Today agtech company Permia Sensing announces £250,000 in a pre-seed round led by early-stage focused venture capital firm Jenson Funding Partners. While the round is considerably smaller than some we cover at Tech.eu, there are a lot of reasons why this company should be on your radar.
Permia Sensing is a spinoff of Imperial College, London. It is developing precision farming techniques that transform palm plantation farming practices and help reduce unsustainable farming practices.
The problem of unsustainable palm production
Historically, the growth of palm plantations and the use of palm oil is highly problematic from an environmental standpoint.
It's linked to illegal growth in wild forests, deforestation and displacement of endangered species, and forced slavery.
But palm plantations play a significant role in global agriculture as they produce oil, coconuts, and dates.
Palm oil is used in 50% of all packaged goods in the US and other regions, from cosmetics to furniture and clothing. It is a highly efficient crop – producing 40% of total vegetable oil production whilst using 6% of land.
Facilitating a better way
Permia Sensing helps incentivise sustainable palm farming practices, helping farmers grow greater, healthier yields using less land. This helps lead to industry change.
Currently, palm plantations only use half of their potential yield due to factors such as lack of nutrients, drought or disease, palm plantations, on average, produce just half of their potential yield.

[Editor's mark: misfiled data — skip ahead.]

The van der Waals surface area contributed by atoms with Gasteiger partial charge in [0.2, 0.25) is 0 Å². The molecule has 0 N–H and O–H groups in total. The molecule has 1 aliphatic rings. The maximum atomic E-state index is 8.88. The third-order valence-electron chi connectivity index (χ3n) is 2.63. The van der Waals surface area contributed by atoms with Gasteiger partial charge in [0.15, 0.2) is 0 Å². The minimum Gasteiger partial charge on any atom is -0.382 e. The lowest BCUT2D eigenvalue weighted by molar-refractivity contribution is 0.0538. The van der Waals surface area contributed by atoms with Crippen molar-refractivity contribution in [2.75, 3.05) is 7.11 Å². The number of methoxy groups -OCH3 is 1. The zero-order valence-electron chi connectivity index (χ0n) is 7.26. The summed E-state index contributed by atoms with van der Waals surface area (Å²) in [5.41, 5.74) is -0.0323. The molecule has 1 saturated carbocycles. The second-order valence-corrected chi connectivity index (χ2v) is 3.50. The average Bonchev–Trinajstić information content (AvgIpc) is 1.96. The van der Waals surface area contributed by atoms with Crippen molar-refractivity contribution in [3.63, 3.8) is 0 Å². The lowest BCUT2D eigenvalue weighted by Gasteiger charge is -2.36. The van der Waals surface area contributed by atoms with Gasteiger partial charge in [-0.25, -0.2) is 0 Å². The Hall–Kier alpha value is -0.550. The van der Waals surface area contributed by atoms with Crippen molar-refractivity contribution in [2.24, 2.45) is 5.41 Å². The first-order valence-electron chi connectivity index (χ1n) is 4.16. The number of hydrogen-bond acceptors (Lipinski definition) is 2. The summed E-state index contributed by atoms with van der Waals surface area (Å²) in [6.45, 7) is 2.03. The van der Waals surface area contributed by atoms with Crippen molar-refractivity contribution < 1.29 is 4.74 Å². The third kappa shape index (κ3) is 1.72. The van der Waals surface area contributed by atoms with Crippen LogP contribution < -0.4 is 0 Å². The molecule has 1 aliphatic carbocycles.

The company has developed an acoustic sensor at Imperial College that uses AI and robotics to detect red palm weevil, a harmful pest for coconut palm trees that is known to damage an estimated 10 percent of the coconut yield globally.
The acoustic sensor, which has 97 percent accuracy, also monitors tree health for nutrient and irrigation levels.
The sensor data is utilised alongside imagery and Permia Sensing's AI-powered platform to help growers analyse tree-level data across an ntire palm plantation and suggest ways to improve yields.
According to Efrem de Paiva, CEO of Permia Sensing:
"Much research has shown us that we are not working palm plantations in the most effective way possible, particularly when we consider just how much palm is required for global use… We hope to help farmers globally generate the most sustainable yield from the healthiest trees. By minimising some required input we can reduce CO2 emissions, not to mention the social impact of generating more income within the supply chain."
The company is currently piloting its solutions in corporate plantations in Sri Lanka.
Permia Sensing will use the funding to continue its mission to change the way palm plantations are managed via the use of its monitoring technologies and robotics.
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